Detractors Of Fuzz Need Read No Further
'Aural Palate Cleaning Exercises' is the second album from Bristol's Milo's Planes, and their first as three-piece. Much like the name suggests, it really is an album built around sonic catharsis, and whilst reaching the end of the record isn't quite the same feat of endurance as reaching the end of the albums which influenced it, there's no denying that by the time the closing notes of the album have rung out, and only the buzz from the barrage of feedback is left resonating in your ears, you feel completely cleansed.
Much like that kid from primary school who wasn't allowed fizzy drinks, but somehow managed to neck them anyway, Milo's Planes clatter and rattle with willful abandon, blissfully unaware of the inevitable pending sugar crash that's soon to hit them. And with 15 tracks clocking in at under half an hour, you'd be forgiven for thinking that the album was the product of three kids suffering from ADHD, and, having lost their Ritalin prescriptions, opted instead to pick up some guitars, some old '80s punk records and smash the living shit out of everything in sight.
Kicking off with the calamitous opener of 'Two Feet in a Crowd', and showing little in the way of relent throughout, initial listens suggest that 'Aural Palate Cleaning Exercises' is a slapdash collection of under-produced bedroom recordings, and to an extent, it is. But the fact remains that despite its acerbic, sandblasted production, '...Exercises' is an album that has been painstakingly toiled over; singer/guitarist Joe Sherrin spending months tweaking the track-list and adding the snippets of radio samples which litter the record. As a result, it's both the embodiment, and the antithesis, of the DIY scene which the band holds so dear.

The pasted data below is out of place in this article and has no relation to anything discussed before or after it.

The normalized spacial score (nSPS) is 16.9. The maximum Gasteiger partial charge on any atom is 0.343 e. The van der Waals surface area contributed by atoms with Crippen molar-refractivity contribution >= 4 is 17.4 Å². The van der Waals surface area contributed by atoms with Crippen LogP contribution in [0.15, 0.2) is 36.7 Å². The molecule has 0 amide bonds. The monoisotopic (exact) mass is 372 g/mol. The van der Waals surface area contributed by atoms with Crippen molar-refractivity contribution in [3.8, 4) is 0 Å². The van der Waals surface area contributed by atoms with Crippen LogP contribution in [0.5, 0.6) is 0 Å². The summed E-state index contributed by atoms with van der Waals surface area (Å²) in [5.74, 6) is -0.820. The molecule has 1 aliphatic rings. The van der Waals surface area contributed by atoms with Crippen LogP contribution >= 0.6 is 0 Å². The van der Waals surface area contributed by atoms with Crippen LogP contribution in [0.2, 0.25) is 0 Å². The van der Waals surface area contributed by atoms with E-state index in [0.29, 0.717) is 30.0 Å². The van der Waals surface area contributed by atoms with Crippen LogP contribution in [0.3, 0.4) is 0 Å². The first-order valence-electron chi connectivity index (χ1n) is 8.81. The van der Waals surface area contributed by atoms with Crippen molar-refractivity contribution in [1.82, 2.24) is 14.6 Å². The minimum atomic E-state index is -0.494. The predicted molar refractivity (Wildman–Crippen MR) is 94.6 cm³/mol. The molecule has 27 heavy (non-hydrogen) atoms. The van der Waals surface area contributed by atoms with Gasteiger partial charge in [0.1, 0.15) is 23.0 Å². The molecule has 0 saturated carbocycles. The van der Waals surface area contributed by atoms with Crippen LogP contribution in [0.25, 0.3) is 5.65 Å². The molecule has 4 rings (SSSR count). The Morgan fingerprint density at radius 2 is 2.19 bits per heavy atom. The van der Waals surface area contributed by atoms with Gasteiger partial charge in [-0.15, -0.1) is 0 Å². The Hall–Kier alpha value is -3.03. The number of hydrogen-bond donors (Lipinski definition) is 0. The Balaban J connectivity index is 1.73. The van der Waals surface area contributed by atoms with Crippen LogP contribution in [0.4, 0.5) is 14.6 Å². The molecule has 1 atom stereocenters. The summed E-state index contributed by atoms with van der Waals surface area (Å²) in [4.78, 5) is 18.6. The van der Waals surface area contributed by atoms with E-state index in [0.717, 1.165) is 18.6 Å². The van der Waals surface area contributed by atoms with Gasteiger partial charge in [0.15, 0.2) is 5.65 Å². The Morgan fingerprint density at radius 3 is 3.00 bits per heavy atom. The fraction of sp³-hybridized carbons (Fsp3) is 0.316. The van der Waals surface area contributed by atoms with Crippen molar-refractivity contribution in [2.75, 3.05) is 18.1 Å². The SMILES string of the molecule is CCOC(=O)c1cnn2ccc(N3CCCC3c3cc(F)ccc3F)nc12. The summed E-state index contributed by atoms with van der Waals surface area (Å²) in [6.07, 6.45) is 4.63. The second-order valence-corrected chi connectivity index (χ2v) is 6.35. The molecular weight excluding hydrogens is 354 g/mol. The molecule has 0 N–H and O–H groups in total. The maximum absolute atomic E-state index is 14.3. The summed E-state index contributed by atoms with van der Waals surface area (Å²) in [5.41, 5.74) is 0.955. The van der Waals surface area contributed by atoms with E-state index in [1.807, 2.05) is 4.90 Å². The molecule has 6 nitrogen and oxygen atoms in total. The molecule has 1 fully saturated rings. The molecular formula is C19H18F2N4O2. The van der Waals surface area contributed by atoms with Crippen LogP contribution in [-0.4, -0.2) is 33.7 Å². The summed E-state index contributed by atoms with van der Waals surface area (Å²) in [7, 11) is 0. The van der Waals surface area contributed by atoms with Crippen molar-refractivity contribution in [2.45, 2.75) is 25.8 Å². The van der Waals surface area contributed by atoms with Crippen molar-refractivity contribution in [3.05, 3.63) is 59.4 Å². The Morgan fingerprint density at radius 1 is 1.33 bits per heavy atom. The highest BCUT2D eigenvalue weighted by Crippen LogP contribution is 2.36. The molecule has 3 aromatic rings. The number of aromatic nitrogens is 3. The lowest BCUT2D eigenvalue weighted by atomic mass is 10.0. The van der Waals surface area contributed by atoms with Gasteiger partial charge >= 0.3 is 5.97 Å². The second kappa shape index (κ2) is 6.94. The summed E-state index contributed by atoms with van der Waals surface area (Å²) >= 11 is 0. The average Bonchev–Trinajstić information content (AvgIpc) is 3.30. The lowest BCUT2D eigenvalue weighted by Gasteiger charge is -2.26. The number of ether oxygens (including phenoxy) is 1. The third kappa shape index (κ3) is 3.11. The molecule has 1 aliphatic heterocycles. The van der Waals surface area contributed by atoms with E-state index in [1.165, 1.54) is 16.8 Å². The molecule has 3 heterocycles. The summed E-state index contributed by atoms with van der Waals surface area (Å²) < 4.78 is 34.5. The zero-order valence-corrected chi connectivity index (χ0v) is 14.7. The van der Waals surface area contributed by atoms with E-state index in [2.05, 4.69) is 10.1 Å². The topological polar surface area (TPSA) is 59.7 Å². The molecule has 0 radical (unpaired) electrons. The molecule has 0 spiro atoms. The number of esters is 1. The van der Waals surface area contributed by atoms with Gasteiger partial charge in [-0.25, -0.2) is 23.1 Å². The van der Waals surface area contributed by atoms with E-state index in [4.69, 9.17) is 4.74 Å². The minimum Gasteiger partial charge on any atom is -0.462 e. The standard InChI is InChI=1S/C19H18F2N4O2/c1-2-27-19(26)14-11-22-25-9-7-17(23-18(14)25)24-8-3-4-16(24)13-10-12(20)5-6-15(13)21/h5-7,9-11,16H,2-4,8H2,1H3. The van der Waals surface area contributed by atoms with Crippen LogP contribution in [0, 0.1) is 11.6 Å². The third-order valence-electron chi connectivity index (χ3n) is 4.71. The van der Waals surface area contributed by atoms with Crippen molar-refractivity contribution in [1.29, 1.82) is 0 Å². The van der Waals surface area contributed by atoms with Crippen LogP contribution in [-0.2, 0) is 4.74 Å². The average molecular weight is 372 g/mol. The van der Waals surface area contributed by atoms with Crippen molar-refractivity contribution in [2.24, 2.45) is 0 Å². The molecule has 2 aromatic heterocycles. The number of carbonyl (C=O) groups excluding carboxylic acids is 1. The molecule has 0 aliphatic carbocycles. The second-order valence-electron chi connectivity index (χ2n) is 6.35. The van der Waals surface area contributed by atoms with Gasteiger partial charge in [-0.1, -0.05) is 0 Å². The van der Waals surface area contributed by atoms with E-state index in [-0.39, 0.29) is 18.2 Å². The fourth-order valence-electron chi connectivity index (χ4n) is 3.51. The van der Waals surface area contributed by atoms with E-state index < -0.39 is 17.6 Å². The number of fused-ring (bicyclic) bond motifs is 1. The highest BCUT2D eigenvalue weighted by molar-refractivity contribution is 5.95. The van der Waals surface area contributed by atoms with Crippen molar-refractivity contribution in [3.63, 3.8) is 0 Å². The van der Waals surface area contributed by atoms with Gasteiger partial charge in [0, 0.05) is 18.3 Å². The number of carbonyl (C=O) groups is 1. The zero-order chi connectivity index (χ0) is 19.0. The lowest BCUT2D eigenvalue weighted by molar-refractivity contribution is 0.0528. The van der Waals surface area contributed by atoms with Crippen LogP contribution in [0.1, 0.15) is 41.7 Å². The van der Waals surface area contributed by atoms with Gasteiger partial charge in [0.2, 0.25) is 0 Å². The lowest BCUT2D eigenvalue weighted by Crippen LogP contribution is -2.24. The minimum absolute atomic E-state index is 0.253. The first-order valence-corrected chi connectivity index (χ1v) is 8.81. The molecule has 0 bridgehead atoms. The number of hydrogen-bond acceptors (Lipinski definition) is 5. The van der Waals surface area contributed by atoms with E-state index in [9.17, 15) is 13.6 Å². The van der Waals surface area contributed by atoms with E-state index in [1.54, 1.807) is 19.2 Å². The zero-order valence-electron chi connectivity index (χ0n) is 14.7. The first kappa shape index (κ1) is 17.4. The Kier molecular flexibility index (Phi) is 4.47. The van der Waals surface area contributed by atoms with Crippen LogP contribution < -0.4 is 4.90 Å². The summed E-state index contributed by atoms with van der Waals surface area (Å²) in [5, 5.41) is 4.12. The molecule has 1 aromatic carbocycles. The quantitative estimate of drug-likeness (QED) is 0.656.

Drawing influence from the likes of Rites of Spring, and Dag Nasty, one can easily imagine the kind of racket that these lads make. Rather than just aping the bands of 1980s DC however, the influence of bands such as Pixies and Pavement is also prevalent, and as such gives '...Exercises' weight and credibility in more than just the punk circles from which it spawned.
At its very heart though, 'Aural Palate Cleaning Exercises' is a punk record, and despite the occasional indie aesthetics that rear their head from time to time, the sheer ferocity, the youthful tenacity and the unequivocal urgency that careens through the album is what makes it the blistering release it is. And whilst it goes without saying that the DIY approach certainly won't be to everyone's tastes, one could do far worse than sticking this on, turning it up, and letting it clean their body of all those impurities they picked up from listening to bands like Royal Blood. A deep cleanse this may be, a spa treatment, it definitely ain't.
To find out more about Milo's Planes click here.
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Words by Dave Beech